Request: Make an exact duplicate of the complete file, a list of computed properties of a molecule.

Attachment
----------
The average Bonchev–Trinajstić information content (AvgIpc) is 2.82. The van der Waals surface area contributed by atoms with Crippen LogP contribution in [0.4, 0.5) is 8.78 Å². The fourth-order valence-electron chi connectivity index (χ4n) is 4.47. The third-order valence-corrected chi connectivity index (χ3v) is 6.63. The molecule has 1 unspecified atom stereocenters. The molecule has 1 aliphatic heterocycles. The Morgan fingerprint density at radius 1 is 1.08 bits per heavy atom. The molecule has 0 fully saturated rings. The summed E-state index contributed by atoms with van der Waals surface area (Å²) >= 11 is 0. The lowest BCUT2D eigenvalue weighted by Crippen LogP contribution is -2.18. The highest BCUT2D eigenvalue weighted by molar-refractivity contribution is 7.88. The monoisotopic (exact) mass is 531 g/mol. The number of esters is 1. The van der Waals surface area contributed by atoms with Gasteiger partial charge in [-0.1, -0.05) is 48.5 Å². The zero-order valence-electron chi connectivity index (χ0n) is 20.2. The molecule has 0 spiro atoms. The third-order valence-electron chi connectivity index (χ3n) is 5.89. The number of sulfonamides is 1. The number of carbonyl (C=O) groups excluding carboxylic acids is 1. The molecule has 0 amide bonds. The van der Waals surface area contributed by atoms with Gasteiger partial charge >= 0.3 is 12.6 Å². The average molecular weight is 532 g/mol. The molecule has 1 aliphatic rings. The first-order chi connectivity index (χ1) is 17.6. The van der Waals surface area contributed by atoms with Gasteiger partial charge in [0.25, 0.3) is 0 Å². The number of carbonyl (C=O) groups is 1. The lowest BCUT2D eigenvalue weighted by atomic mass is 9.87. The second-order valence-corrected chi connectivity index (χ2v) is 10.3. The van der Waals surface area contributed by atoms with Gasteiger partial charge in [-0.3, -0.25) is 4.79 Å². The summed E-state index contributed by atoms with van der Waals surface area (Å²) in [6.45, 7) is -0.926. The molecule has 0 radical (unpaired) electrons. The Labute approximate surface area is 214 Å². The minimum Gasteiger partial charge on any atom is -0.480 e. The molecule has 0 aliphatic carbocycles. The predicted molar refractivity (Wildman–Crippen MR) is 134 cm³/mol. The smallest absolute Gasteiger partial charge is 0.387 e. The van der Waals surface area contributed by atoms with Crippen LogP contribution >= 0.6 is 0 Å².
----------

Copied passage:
The average Bonchev–Trinajstić information content (AvgIpc) is 2.82. The van der Waals surface area contributed by atoms with Crippen LogP contribution in [0.4, 0.5) is 8.78 Å². The fourth-order valence-electron chi connectivity index (χ4n) is 4.47. The third-order valence-corrected chi connectivity index (χ3v) is 6.63. The molecule has 1 unspecified atom stereocenters. The molecule has 1 aliphatic heterocycles. The Morgan fingerprint density at radius 1 is 1.08 bits per heavy atom. The molecule has 0 fully saturated rings. The summed E-state index contributed by atoms with van der Waals surface area (Å²) >= 11 is 0. The lowest BCUT2D eigenvalue weighted by Crippen LogP contribution is -2.18. The highest BCUT2D eigenvalue weighted by molar-refractivity contribution is 7.88. The monoisotopic (exact) mass is 531 g/mol. The number of esters is 1. The van der Waals surface area contributed by atoms with Gasteiger partial charge in [-0.1, -0.05) is 48.5 Å². The zero-order valence-electron chi connectivity index (χ0n) is 20.2. The molecule has 0 spiro atoms. The third-order valence-electron chi connectivity index (χ3n) is 5.89. The number of sulfonamides is 1. The number of carbonyl (C=O) groups excluding carboxylic acids is 1. The molecule has 0 amide bonds. The van der Waals surface area contributed by atoms with Gasteiger partial charge >= 0.3 is 12.6 Å². The average molecular weight is 532 g/mol. The molecule has 1 aliphatic rings. The first-order chi connectivity index (χ1) is 17.6. The van der Waals surface area contributed by atoms with Gasteiger partial charge in [0.25, 0.3) is 0 Å². The number of carbonyl (C=O) groups is 1. The lowest BCUT2D eigenvalue weighted by atomic mass is 9.87. The second-order valence-corrected chi connectivity index (χ2v) is 10.3. The van der Waals surface area contributed by atoms with Gasteiger partial charge in [-0.3, -0.25) is 4.79 Å². The summed E-state index contributed by atoms with van der Waals surface area (Å²) in [6.45, 7) is -0.926. The molecule has 0 radical (unpaired) electrons. The Labute approximate surface area is 214 Å². The minimum Gasteiger partial charge on any atom is -0.480 e. The molecule has 0 aliphatic carbocycles. The predicted molar refractivity (Wildman–Crippen MR) is 134 cm³/mol. The smallest absolute Gasteiger partial charge is 0.387 e. The van der Waals surface area contributed by atoms with Crippen LogP contribution >= 0.6 is 0 Å².